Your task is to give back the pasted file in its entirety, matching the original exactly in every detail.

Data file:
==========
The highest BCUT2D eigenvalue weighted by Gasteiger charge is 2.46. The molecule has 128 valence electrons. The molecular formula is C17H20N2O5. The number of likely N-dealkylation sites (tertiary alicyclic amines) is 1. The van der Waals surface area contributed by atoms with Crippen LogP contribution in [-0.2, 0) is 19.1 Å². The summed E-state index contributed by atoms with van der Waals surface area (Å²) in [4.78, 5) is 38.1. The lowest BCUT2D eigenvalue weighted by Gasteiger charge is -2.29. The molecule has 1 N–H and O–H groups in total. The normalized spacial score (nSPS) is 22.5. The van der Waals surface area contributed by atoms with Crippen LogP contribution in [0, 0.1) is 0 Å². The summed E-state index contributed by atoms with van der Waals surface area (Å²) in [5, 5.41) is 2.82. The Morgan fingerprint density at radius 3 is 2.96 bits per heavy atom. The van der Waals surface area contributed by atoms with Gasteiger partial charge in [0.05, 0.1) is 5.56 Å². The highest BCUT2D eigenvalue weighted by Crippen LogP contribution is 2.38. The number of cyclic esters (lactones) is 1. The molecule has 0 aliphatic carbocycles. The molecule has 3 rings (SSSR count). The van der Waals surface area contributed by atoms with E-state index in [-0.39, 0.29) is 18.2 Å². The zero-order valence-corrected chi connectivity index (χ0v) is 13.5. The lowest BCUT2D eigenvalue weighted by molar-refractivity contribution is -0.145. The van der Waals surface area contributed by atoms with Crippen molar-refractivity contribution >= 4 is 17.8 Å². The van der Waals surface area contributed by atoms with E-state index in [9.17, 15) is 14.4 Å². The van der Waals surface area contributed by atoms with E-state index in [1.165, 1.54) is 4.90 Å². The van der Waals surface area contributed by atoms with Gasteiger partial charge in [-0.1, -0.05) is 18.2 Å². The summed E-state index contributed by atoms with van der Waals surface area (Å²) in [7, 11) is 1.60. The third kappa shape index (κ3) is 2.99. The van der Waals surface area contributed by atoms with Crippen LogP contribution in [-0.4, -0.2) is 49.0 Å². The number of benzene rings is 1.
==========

The highest BCUT2D eigenvalue weighted by Gasteiger charge is 2.46. The molecule has 128 valence electrons. The molecular formula is C17H20N2O5. The number of likely N-dealkylation sites (tertiary alicyclic amines) is 1. The van der Waals surface area contributed by atoms with Crippen LogP contribution in [-0.2, 0) is 19.1 Å². The summed E-state index contributed by atoms with van der Waals surface area (Å²) in [4.78, 5) is 38.1. The lowest BCUT2D eigenvalue weighted by Gasteiger charge is -2.29. The molecule has 1 N–H and O–H groups in total. The normalized spacial score (nSPS) is 22.5. The van der Waals surface area contributed by atoms with Crippen LogP contribution in [0, 0.1) is 0 Å². The summed E-state index contributed by atoms with van der Waals surface area (Å²) in [5, 5.41) is 2.82. The Morgan fingerprint density at radius 3 is 2.96 bits per heavy atom. The van der Waals surface area contributed by atoms with Gasteiger partial charge in [0.05, 0.1) is 5.56 Å². The highest BCUT2D eigenvalue weighted by Crippen LogP contribution is 2.38. The number of cyclic esters (lactones) is 1. The molecule has 0 aliphatic carbocycles. The molecule has 3 rings (SSSR count). The van der Waals surface area contributed by atoms with E-state index in [-0.39, 0.29) is 18.2 Å². The zero-order valence-corrected chi connectivity index (χ0v) is 13.5. The lowest BCUT2D eigenvalue weighted by molar-refractivity contribution is -0.145. The van der Waals surface area contributed by atoms with Crippen molar-refractivity contribution >= 4 is 17.8 Å². The van der Waals surface area contributed by atoms with E-state index in [9.17, 15) is 14.4 Å². The van der Waals surface area contributed by atoms with E-state index in [1.165, 1.54) is 4.90 Å². The van der Waals surface area contributed by atoms with Gasteiger partial charge in [-0.1, -0.05) is 18.2 Å². The summed E-state index contributed by atoms with van der Waals surface area (Å²) in [7, 11) is 1.60. The third kappa shape index (κ3) is 2.99. The van der Waals surface area contributed by atoms with Crippen LogP contribution in [-0.4, -0.2) is 49.0 Å². The number of benzene rings is 1.